Monday’s Briefing: Oakland Fire Missed 79% of Building Inspections; Trumpcare Delayed as McCain Undergoes Surgery

Plus, Oakland’s cannabis equity program is off to a good start.


Stories you shouldn’t miss for July 17, 2017:

1. Oakland failed to inspect 79 percent of 879 buildings and properties in the city that firefighters flagged for potential fire hazards and code violations since 2011, the Bay Area News Group$ reports in an investigation. In addition, fire inspectors failed to inspect thousands of buildings throughout the city during that time. Oakland fire officials are blaming the department’s outdated computer software reporting system and a lack of fire inspectors for the inspection lapses.

2. The GOP-controlled Senate has once again delayed a vote on Trumpcare—this time because Sen. John McCain, R-Ariz., underwent surgery and needs time to recover, The New York Times$ reports. Two GOP senators have said publicly that they will not vote for the Obamacare repeal and replacement plan, so Republicans can’t afford to lose another vote or Trumpcare will go down to defeat. McCain’s office said over the weekend that they expected the senator to return to work in a week, but medical experts say it may take him more time to recover.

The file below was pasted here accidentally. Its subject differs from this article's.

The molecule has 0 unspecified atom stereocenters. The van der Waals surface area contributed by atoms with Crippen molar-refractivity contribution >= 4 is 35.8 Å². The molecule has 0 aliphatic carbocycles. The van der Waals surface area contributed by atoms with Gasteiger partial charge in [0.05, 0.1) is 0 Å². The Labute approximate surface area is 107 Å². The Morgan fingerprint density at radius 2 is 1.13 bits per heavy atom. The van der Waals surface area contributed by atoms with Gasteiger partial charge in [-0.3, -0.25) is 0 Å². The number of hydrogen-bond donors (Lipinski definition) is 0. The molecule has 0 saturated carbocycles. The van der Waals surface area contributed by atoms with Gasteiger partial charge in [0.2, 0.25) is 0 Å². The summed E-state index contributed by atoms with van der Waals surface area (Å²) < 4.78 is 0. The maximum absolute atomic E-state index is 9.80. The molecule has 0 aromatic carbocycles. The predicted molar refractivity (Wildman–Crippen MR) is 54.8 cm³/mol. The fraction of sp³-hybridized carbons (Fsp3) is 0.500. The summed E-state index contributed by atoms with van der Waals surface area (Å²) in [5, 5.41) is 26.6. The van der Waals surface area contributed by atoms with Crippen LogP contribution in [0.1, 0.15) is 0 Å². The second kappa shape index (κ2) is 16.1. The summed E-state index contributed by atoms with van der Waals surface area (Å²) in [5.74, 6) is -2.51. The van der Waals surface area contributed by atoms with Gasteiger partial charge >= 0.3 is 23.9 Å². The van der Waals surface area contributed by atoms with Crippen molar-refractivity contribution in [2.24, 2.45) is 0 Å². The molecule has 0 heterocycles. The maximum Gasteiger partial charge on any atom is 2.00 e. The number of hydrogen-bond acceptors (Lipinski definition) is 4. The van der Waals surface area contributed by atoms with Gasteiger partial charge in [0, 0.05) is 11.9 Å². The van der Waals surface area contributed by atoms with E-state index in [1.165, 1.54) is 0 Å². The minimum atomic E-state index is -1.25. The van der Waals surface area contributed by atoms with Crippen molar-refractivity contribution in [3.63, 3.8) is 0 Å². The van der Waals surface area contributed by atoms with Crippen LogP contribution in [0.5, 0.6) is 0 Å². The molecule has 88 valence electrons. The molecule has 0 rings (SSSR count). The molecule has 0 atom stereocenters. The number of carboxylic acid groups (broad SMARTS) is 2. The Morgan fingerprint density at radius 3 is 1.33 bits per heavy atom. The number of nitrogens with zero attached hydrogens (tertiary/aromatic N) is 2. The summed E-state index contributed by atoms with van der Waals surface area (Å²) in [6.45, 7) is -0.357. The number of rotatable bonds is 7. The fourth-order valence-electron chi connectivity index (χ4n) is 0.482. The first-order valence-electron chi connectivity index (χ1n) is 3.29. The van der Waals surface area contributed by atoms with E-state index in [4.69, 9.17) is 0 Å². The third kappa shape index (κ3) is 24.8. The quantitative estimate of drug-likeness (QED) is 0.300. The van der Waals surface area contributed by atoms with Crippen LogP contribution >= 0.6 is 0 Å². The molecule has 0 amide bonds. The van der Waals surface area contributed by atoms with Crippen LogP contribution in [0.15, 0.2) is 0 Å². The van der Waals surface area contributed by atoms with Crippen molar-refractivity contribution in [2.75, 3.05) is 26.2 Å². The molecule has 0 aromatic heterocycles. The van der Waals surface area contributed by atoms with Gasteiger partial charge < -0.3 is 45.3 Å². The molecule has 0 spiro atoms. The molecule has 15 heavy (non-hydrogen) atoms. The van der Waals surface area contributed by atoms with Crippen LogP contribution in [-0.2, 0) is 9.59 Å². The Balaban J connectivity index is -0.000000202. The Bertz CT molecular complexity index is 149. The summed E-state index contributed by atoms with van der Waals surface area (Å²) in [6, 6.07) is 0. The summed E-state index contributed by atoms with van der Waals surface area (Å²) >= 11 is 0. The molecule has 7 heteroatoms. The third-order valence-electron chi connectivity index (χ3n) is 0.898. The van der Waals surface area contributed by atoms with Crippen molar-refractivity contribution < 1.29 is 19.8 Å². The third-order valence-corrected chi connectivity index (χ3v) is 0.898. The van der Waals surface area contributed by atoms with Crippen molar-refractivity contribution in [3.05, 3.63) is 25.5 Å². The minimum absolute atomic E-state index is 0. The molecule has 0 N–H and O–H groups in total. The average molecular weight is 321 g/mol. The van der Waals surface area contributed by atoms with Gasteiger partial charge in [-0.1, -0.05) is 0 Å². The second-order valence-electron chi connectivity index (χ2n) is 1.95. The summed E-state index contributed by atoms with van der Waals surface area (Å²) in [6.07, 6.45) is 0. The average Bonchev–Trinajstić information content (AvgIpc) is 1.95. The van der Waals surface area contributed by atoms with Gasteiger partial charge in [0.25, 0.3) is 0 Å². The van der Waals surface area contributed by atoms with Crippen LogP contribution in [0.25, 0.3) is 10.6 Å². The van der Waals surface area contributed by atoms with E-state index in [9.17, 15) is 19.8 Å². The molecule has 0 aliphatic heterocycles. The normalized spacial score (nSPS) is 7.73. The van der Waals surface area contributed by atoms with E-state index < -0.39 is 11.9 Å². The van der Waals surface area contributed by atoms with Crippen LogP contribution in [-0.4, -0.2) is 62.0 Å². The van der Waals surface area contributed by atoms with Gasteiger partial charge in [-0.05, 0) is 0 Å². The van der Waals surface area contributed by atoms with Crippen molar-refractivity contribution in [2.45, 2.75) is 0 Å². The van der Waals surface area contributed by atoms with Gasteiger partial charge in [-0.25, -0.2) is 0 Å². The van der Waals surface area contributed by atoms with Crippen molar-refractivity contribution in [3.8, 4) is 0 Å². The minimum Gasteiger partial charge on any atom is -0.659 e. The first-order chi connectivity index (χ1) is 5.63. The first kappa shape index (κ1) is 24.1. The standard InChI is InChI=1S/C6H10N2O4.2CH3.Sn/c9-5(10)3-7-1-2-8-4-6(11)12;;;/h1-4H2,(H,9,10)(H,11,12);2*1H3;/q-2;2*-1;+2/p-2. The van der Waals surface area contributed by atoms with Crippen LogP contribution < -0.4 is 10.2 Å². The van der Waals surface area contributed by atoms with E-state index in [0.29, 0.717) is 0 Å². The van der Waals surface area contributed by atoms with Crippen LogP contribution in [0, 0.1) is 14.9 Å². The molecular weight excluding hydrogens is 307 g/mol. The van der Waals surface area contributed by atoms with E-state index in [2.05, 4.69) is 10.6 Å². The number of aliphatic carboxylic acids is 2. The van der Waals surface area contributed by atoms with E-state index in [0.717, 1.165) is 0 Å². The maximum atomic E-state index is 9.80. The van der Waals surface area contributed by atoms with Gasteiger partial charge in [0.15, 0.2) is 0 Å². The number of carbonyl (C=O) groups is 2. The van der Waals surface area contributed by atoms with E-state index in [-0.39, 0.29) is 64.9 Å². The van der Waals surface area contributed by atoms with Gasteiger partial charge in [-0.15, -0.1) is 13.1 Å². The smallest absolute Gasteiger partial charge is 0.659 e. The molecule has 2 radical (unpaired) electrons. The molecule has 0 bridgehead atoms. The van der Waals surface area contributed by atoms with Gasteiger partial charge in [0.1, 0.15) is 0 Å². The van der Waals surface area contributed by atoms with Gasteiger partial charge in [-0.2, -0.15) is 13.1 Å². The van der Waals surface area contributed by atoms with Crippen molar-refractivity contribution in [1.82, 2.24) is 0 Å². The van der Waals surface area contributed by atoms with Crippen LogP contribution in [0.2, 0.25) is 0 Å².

3. Oakland’s new cannabis equity program—which seeks to help people impacted by the War on Drugs join the city’s budding marijuana industry—is off to a good start, with the city receiving 31 equity applications in the first few months, reports Kimberly Veklerov of the San Francisco Chronicle$. Some people in the industry had worried that the program, which sets aside half of new city pot permits to people who have drug convictions or live in areas with high numbers of drug arrests, might not get enough applicants to be successful.

4. Oakland Police Chief Anne Kirkpatrick implemented her controversial plan to promote department commanders involved in the mishandling of last year’s sex abuse investigation, reports David DeBolt of the East Bay Times$. The department closed the promotion ceremony to the public because of concerns about protest disruptions. Independent court monitor Robert Warshaw approved the promotions.

5. A state appellate court has made it tougher for prosecutors and defense attorneys to learn about police officers who engaged in misconduct, reports Bob Egelko of the San Francisco Chronicle$. The 2nd District Court of Appeal voted 2-1 to ban police agencies from turning over lists of officers who have misconduct records unless there is a court order. The case may be appealed to the state Supreme Court.

6. And the Oakland City Council is scheduled to vote on Tuesday evening to rename a portion of Telegraph Avenue, between 16th and 17th streets, “Peter Van Kleef Way,” in honor of the popular bar owner who died in 2015, reports David DeBolt of the East Bay Times$. 

$ = news stories that may require payment to read.


Published July 17, 2017 at 11:26 AM

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